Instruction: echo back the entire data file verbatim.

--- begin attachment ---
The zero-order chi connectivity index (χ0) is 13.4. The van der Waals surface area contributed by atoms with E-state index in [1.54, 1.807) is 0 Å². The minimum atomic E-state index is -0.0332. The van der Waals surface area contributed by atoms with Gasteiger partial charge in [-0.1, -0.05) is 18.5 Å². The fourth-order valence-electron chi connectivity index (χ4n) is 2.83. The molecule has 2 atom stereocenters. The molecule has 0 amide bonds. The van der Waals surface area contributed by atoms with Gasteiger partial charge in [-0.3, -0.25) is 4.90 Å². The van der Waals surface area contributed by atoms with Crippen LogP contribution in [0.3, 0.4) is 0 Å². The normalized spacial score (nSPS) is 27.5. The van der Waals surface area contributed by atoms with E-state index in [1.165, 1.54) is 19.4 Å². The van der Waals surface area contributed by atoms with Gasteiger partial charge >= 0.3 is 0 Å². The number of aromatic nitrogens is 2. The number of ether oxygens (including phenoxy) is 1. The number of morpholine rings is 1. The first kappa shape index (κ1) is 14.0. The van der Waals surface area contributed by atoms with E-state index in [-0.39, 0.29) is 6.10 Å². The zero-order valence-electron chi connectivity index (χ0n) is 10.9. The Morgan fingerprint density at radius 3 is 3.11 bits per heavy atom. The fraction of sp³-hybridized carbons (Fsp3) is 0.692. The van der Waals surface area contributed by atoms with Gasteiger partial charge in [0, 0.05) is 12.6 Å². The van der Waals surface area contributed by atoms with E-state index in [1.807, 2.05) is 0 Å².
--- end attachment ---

The zero-order chi connectivity index (χ0) is 13.4. The van der Waals surface area contributed by atoms with E-state index in [1.54, 1.807) is 0 Å². The minimum atomic E-state index is -0.0332. The van der Waals surface area contributed by atoms with Gasteiger partial charge in [-0.1, -0.05) is 18.5 Å². The fourth-order valence-electron chi connectivity index (χ4n) is 2.83. The molecule has 2 atom stereocenters. The molecule has 0 amide bonds. The van der Waals surface area contributed by atoms with Gasteiger partial charge in [-0.3, -0.25) is 4.90 Å². The van der Waals surface area contributed by atoms with Crippen LogP contribution in [0.3, 0.4) is 0 Å². The normalized spacial score (nSPS) is 27.5. The van der Waals surface area contributed by atoms with E-state index in [1.165, 1.54) is 19.4 Å². The van der Waals surface area contributed by atoms with Gasteiger partial charge >= 0.3 is 0 Å². The number of aromatic nitrogens is 2. The number of ether oxygens (including phenoxy) is 1. The number of morpholine rings is 1. The first kappa shape index (κ1) is 14.0. The van der Waals surface area contributed by atoms with E-state index in [-0.39, 0.29) is 6.10 Å². The zero-order valence-electron chi connectivity index (χ0n) is 10.9. The Morgan fingerprint density at radius 3 is 3.11 bits per heavy atom. The fraction of sp³-hybridized carbons (Fsp3) is 0.692. The van der Waals surface area contributed by atoms with Gasteiger partial charge in [0, 0.05) is 12.6 Å². The van der Waals surface area contributed by atoms with E-state index in [1.807, 2.05) is 0 Å².